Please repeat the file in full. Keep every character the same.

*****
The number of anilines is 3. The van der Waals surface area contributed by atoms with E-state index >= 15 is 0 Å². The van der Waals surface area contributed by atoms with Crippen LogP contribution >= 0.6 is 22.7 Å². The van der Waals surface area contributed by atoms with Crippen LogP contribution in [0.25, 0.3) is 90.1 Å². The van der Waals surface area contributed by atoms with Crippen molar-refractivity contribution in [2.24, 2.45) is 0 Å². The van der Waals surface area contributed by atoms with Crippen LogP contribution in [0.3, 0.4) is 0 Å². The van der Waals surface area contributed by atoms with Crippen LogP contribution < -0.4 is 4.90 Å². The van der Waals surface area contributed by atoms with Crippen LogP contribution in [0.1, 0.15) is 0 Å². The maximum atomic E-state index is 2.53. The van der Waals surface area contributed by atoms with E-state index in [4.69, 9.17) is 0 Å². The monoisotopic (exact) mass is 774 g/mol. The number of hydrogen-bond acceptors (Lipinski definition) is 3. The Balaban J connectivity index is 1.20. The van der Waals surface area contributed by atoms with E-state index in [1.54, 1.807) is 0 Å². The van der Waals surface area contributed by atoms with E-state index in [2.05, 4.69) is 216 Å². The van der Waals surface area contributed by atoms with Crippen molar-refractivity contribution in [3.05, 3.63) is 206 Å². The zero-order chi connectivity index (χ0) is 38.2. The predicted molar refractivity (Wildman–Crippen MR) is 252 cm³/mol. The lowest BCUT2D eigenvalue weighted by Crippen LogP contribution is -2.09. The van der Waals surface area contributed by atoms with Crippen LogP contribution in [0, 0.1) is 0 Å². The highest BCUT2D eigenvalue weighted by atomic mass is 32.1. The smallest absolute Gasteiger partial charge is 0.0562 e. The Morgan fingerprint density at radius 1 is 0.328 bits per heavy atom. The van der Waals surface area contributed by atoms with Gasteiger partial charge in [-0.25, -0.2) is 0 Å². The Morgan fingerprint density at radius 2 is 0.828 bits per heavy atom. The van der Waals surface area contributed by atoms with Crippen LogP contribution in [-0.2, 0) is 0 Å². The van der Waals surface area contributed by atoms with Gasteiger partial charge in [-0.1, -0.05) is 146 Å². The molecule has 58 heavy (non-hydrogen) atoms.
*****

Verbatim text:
The number of anilines is 3. The van der Waals surface area contributed by atoms with E-state index >= 15 is 0 Å². The van der Waals surface area contributed by atoms with Crippen LogP contribution >= 0.6 is 22.7 Å². The van der Waals surface area contributed by atoms with Crippen LogP contribution in [0.25, 0.3) is 90.1 Å². The van der Waals surface area contributed by atoms with Crippen molar-refractivity contribution in [2.24, 2.45) is 0 Å². The van der Waals surface area contributed by atoms with Crippen LogP contribution in [0.3, 0.4) is 0 Å². The van der Waals surface area contributed by atoms with Crippen LogP contribution < -0.4 is 4.90 Å². The van der Waals surface area contributed by atoms with Crippen LogP contribution in [0.1, 0.15) is 0 Å². The maximum atomic E-state index is 2.53. The van der Waals surface area contributed by atoms with E-state index in [4.69, 9.17) is 0 Å². The monoisotopic (exact) mass is 774 g/mol. The number of hydrogen-bond acceptors (Lipinski definition) is 3. The Balaban J connectivity index is 1.20. The van der Waals surface area contributed by atoms with E-state index in [1.54, 1.807) is 0 Å². The van der Waals surface area contributed by atoms with E-state index in [2.05, 4.69) is 216 Å². The van der Waals surface area contributed by atoms with Crippen molar-refractivity contribution in [3.05, 3.63) is 206 Å². The zero-order chi connectivity index (χ0) is 38.2. The predicted molar refractivity (Wildman–Crippen MR) is 252 cm³/mol. The lowest BCUT2D eigenvalue weighted by Crippen LogP contribution is -2.09. The van der Waals surface area contributed by atoms with Crippen LogP contribution in [0, 0.1) is 0 Å². The highest BCUT2D eigenvalue weighted by atomic mass is 32.1. The smallest absolute Gasteiger partial charge is 0.0562 e. The Morgan fingerprint density at radius 1 is 0.328 bits per heavy atom. The van der Waals surface area contributed by atoms with Gasteiger partial charge in [-0.25, -0.2) is 0 Å². The Morgan fingerprint density at radius 2 is 0.828 bits per heavy atom. The van der Waals surface area contributed by atoms with Crippen LogP contribution in [-0.2, 0) is 0 Å². The van der Waals surface area contributed by atoms with Gasteiger partial charge in [-0.1, -0.05) is 146 Å². The molecule has 58 heavy (non-hydrogen) atoms.